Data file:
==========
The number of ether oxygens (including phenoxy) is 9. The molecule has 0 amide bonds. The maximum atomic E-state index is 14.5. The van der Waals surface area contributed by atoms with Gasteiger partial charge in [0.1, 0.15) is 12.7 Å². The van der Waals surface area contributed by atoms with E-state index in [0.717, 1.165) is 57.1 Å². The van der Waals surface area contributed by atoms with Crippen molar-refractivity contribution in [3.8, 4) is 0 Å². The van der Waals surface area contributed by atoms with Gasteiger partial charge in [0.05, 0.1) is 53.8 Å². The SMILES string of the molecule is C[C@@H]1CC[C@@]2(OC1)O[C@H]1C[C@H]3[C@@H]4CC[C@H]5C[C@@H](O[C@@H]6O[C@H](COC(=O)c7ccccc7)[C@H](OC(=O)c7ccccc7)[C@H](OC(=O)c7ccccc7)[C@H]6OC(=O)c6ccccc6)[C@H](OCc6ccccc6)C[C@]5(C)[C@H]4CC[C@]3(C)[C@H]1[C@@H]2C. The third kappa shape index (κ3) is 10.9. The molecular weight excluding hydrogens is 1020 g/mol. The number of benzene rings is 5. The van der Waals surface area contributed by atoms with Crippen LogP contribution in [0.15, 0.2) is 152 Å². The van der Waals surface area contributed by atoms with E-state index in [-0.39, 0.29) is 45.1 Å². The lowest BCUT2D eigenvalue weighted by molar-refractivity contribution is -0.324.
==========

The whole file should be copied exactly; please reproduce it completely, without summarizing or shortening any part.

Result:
The number of ether oxygens (including phenoxy) is 9. The molecule has 0 amide bonds. The maximum atomic E-state index is 14.5. The van der Waals surface area contributed by atoms with Gasteiger partial charge in [0.1, 0.15) is 12.7 Å². The van der Waals surface area contributed by atoms with E-state index in [0.717, 1.165) is 57.1 Å². The van der Waals surface area contributed by atoms with Crippen molar-refractivity contribution in [3.8, 4) is 0 Å². The van der Waals surface area contributed by atoms with Gasteiger partial charge in [0.05, 0.1) is 53.8 Å². The SMILES string of the molecule is C[C@@H]1CC[C@@]2(OC1)O[C@H]1C[C@H]3[C@@H]4CC[C@H]5C[C@@H](O[C@@H]6O[C@H](COC(=O)c7ccccc7)[C@H](OC(=O)c7ccccc7)[C@H](OC(=O)c7ccccc7)[C@H]6OC(=O)c6ccccc6)[C@H](OCc6ccccc6)C[C@]5(C)[C@H]4CC[C@]3(C)[C@H]1[C@@H]2C. The third kappa shape index (κ3) is 10.9. The molecular weight excluding hydrogens is 1020 g/mol. The number of benzene rings is 5. The van der Waals surface area contributed by atoms with Crippen LogP contribution in [0.15, 0.2) is 152 Å². The van der Waals surface area contributed by atoms with E-state index in [-0.39, 0.29) is 45.1 Å². The lowest BCUT2D eigenvalue weighted by molar-refractivity contribution is -0.324.